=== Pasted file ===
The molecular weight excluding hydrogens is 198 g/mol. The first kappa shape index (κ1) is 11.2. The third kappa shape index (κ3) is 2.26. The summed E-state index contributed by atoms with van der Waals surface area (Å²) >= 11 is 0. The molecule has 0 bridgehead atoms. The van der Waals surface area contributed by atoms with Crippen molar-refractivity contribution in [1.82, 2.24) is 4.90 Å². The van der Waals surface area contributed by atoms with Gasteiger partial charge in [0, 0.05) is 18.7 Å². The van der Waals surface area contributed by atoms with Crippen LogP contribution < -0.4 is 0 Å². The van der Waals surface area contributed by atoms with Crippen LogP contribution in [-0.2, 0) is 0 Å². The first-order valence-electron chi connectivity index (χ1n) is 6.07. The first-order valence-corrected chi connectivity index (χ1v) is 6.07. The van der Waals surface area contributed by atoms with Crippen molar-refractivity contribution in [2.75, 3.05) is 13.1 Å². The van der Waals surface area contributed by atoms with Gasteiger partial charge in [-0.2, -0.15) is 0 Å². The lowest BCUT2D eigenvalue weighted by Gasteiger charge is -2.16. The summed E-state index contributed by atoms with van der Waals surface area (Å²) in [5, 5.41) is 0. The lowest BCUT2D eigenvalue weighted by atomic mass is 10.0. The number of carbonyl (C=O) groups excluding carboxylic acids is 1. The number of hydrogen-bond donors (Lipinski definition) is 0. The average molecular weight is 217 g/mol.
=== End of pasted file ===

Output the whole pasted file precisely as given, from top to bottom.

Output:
The molecular weight excluding hydrogens is 198 g/mol. The first kappa shape index (κ1) is 11.2. The third kappa shape index (κ3) is 2.26. The summed E-state index contributed by atoms with van der Waals surface area (Å²) >= 11 is 0. The molecule has 0 bridgehead atoms. The van der Waals surface area contributed by atoms with Crippen molar-refractivity contribution in [1.82, 2.24) is 4.90 Å². The van der Waals surface area contributed by atoms with Gasteiger partial charge in [0, 0.05) is 18.7 Å². The van der Waals surface area contributed by atoms with Crippen LogP contribution < -0.4 is 0 Å². The van der Waals surface area contributed by atoms with Crippen LogP contribution in [-0.2, 0) is 0 Å². The first-order valence-electron chi connectivity index (χ1n) is 6.07. The first-order valence-corrected chi connectivity index (χ1v) is 6.07. The van der Waals surface area contributed by atoms with Crippen molar-refractivity contribution in [2.75, 3.05) is 13.1 Å². The van der Waals surface area contributed by atoms with Gasteiger partial charge in [-0.2, -0.15) is 0 Å². The lowest BCUT2D eigenvalue weighted by Gasteiger charge is -2.16. The summed E-state index contributed by atoms with van der Waals surface area (Å²) in [5, 5.41) is 0. The lowest BCUT2D eigenvalue weighted by atomic mass is 10.0. The number of carbonyl (C=O) groups excluding carboxylic acids is 1. The number of hydrogen-bond donors (Lipinski definition) is 0. The average molecular weight is 217 g/mol.